Friday, April 11, 2008

Maintaining Control When Anxiety is Triggered

photo by ortizmj12
I would like to wrap up this mini series on working with our triggers, otherwise known as our big, hairy, mean, dark unnerving fears. If you have kept up with the last couple posts, then hopefully you’ve discovered what your triggers are and decided to not avoid them. So, you are now in a fearful situation where your triggers are triggering your anxiety. How do you maintain control? How do you stay there when you really want to run away? How do you face your fears?

I have written about this in many different ways here on the blog in my own journey to finding answers and has evolved into what the heart of this blog is all about. This is what we are all looking for, striving for- a way to live our lives without the constant feelings of panic that tag along wherever we may go. A way to not give into those fears and be able to enjoy ourselves. I am not all the way there yet, and truthfully I may never be. But I have learned how to minimize the effects that the panic has over me so it doesn't effect me as often or as tough as it used to, and that is a great step in the right direction. So lets share the knowledge. I've collected some of my most relevant, useful posts on the subject that has been the biggest help to me over time and I have listed them all in one place for your surfing convenience.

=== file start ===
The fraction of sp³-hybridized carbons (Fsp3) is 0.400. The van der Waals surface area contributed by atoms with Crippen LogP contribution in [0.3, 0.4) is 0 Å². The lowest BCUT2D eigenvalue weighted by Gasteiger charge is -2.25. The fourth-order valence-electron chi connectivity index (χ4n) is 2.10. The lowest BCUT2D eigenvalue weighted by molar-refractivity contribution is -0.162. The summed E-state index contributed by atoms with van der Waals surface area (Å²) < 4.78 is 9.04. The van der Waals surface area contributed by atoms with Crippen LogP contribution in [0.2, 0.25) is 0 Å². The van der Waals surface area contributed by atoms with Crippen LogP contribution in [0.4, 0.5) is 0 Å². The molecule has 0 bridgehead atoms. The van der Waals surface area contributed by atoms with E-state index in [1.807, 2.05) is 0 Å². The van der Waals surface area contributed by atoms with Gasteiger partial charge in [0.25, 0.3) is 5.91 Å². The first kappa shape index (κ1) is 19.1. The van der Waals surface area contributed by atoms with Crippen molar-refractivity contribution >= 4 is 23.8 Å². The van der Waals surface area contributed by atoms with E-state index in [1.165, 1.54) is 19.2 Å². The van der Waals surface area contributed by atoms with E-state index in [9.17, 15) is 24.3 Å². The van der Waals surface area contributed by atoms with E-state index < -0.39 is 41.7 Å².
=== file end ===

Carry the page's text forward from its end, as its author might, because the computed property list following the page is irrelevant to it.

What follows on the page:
How to maintain control when anxiety is triggered:

Related Posts:

Ten Step Mental Exercise that will Reduce Panic

Discovering Your Triggers

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Anonymous said...

None of this stuff has ever worked for me. I wish it would, but it won't.

Especially deep breathing. Everyone says to do that, but when I panic, I CAN'T breathe, and when I try, it just makes my chest hurt and my arms tingle, which makes me worry about a heart attack.

And I'm always afraid I'll have a stomach ache and be in too much pain to get home or walk, so really... I don't see how anything could help. People say it's irrational, but I don't think so. I think it's a completely valid fear that probably everyone should be afraid of, but they just don't think about it. And now that I have, I can never go back to the way I was.

Anonymous said...

People suffering from Generalized Anxiety Disorder (GAD) are continuously worried, nervous, anxious and feel uneasy. If this state continues with the person for six or more months, he/she is said to be suffering from GAD. The best way to get diagnosed is to go to a proper medical practitioner.

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